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Nikki Giovanni headlines Lemon Project Symposium

  • Four inspiring women
    Four inspiring women  Lemon Project keynote speaker Nikki Giovanni (seated) poses with the first three African-American residential students at W&M: Karen Ely '71, Janet Brown Strafer '71, M.Ed. '77 and Lynn Briley '71. This is the 50th anniversary of their arrival on campus.  Photo by Skip Rowland '83
  • Breathtaking art
    Breathtaking art  Artist and lecturer Steve Prince points out some of the symbolism in his work of art titled In the Line. He was part of the Lemon Project's recent symposium.  Photo by Stephen Salpukas
  • Discussing W&M in the community
    Discussing W&M in the community  Moderated by Senior Lecturer of Africana Studies and Linguistics Iyabo Osiapem, the panel featured Edith Heard, a community activist, Virginia Wells, MD, director of the W&M Student Health Center, Anthony Conyers, interim director of Head Start in Williamsburg and Clarence Wilson, president of the York-James City-Williamsburg branch of the NAACP.  Photo by Stephen Salpukas
  • Poetry through dance
    Poetry through dance  W&M alumnae dancers Olivia Armstrong ‘14, Kayla Moore ‘13 and Arisa Smith ’17 perform an interpretation of Nikki Giovanni's poetry.  Photo by Skip Rowland '83
  • A presidential greeting
    A presidential greeting  W&M President Taylor Reveley was on hand to hear Nikki Giovanni's address during the Saturday session of the Lemon Project Symposium.  Photo by Skip Rowland '83
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People of all ethnicities seem to forget that the first Africans brought to America contributed far more than just free, forced labor, poet and historian Nikki Giovanni told her audience at the Lemon Project and 50-year Commemoration Symposium at William & Mary on Saturday.

That’s a mistake that should be corrected.

“These are going to be great people, and it is time we recognized their greatness,” she said. “These are people who are going to build a nation, because no matter what we think about this country called America, it wouldn’t be diddly-squat without black people.”

Giovanni, a distinguished university professor at Virginia Tech who has authored more than 27 poetry collections, seven albums, four collections of essays or memoirs and been given the keys to the cities of New York, Miami, Los Angeles and New Orleans, delivered the keynote address at the eighth annual symposium. This year’s symposium also recognized the 50th anniversary of the university’s first African-American residential students, which is being commemorated throughout the 2017-18 academic year with a series of special events and programs.

{{youtube:medium|Fb1Pc0lWWkk,SoHHL hosts an open-mic night as part of the Lemon Project Symposium.}}

The Lemon Project, named for a man who was once enslaved by William & Mary, took shape in 2009. After student and faculty resolutions calling for a full investigation of the university’s past, the Board of Visitors acknowledged that W&M had “owned and exploited slave labor from its founding to the Civil War; and that it had failed to take a stand against segregation during the Jim Crow Era.”

As a result, the board offered its support for the establishment of The Lemon Project: A Journey of Reconciliation. 

In remarks prior to Giovanni’s address, W&M President Taylor Reveley acknowledged that reconciliation is a work in progress.

“For generations, William & Mary’s relationship with the community has not been good,” he said. “We are remembering the past in order to learn from it, to find a way to become a more inclusive society than we are now. The Lemon Project is a crucial means to this end.”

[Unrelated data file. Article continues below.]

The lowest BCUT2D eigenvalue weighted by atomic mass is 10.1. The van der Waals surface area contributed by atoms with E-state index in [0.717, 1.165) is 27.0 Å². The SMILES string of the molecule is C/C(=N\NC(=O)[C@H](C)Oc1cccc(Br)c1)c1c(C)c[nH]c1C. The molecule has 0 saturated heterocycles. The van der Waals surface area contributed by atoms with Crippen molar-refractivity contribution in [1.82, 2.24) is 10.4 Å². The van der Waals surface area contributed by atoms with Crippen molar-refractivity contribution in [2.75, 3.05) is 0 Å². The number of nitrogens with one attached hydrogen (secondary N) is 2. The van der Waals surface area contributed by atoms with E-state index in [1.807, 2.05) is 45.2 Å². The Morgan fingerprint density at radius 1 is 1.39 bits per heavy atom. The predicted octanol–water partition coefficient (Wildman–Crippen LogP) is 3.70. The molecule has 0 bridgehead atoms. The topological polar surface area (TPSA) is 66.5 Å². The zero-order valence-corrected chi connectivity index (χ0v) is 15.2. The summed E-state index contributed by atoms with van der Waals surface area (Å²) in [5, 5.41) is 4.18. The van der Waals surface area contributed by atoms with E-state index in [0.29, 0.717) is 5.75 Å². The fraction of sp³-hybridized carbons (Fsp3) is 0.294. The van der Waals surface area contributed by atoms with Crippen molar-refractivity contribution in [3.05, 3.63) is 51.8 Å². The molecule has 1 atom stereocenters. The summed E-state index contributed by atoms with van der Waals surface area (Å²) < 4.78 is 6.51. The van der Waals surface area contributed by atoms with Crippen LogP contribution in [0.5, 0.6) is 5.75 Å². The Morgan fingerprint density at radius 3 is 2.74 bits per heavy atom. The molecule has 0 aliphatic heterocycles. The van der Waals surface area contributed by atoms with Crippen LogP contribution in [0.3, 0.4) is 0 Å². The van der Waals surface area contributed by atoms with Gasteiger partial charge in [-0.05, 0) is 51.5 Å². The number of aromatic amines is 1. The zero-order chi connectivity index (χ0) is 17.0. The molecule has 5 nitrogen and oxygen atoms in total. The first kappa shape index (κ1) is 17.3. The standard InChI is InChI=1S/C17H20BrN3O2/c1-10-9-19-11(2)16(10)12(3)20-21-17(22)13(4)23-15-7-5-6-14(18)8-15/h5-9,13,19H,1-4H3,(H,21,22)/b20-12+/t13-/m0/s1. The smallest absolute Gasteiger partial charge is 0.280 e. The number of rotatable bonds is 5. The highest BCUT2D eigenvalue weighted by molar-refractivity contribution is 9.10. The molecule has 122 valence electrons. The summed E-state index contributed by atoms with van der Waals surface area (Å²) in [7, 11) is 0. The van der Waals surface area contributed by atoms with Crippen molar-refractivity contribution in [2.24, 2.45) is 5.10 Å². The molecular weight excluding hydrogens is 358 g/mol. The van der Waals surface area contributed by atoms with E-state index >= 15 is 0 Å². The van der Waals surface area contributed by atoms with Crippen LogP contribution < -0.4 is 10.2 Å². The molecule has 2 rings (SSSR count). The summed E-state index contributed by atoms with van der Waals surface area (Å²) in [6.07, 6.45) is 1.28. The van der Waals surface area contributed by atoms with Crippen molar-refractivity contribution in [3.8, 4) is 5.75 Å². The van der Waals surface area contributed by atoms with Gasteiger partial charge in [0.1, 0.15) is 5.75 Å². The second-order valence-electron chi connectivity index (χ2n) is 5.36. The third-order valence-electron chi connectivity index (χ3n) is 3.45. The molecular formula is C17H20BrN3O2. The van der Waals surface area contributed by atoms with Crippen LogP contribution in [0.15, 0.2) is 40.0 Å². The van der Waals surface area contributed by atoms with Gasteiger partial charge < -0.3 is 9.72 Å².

Among the panels and presentations was a lecture by artist Steve Prince, a discussion of William & Mary in the community and a performance by three of Associate Professor of Dance Leah Glenn’s alumnae – Olivia Armstrong ’14, Kayla Moore ’13 and Arisa Smith ’17.

Giovanni opened by reminding the audience “white guys didn’t wake up one morning and say, ‘Let’s go to Africa and start a slave trade.’ It didn’t happen. We know that whatever those guys were, they went to Africa and became a part of a slave trade that was going on, that’s still going on. And that’s something we have to deal with. Somebody sold us, and somebody bought us.”

She detailed how the captured men and women were stacked “head to toe, head to toe” in the hold of the ship, how they were brought to the deck and “cleansed” and made to “dance” by whipping. She detailed that many were killed in unsuccessful rebellion attempts.

But out of that misery, she said, black women initiated the first attempt at having disparate captives with different languages communicate as a means of some small comfort.

“This woman underneath the ship is going to have to find a way to talk to her people, and there is no language that she had. So she’s going to do something that’s incredibly important. She’s going to hum, because that’s what she has, a song, a song that she has to invent. She’s going to moan, and her people are going to respond to that moan.”

In time, she said, African Americans introduced the world to music – the moan, the spiritual, jazz, the blues “and whatever it is that you’re hearing now. We created it.”

“It’s time we admit that what has made this country whatever it is we have decided to be a part of,” she said. “We have brought some love. We have brought something wonderful, forgiveness.

“There is another story to be told, another story that you and I who are black are going to have to find about what it means to be black in this country. It’s good that we remember what we contributed, we remember what we have done to make this a better place – and we should take credit for doing that.”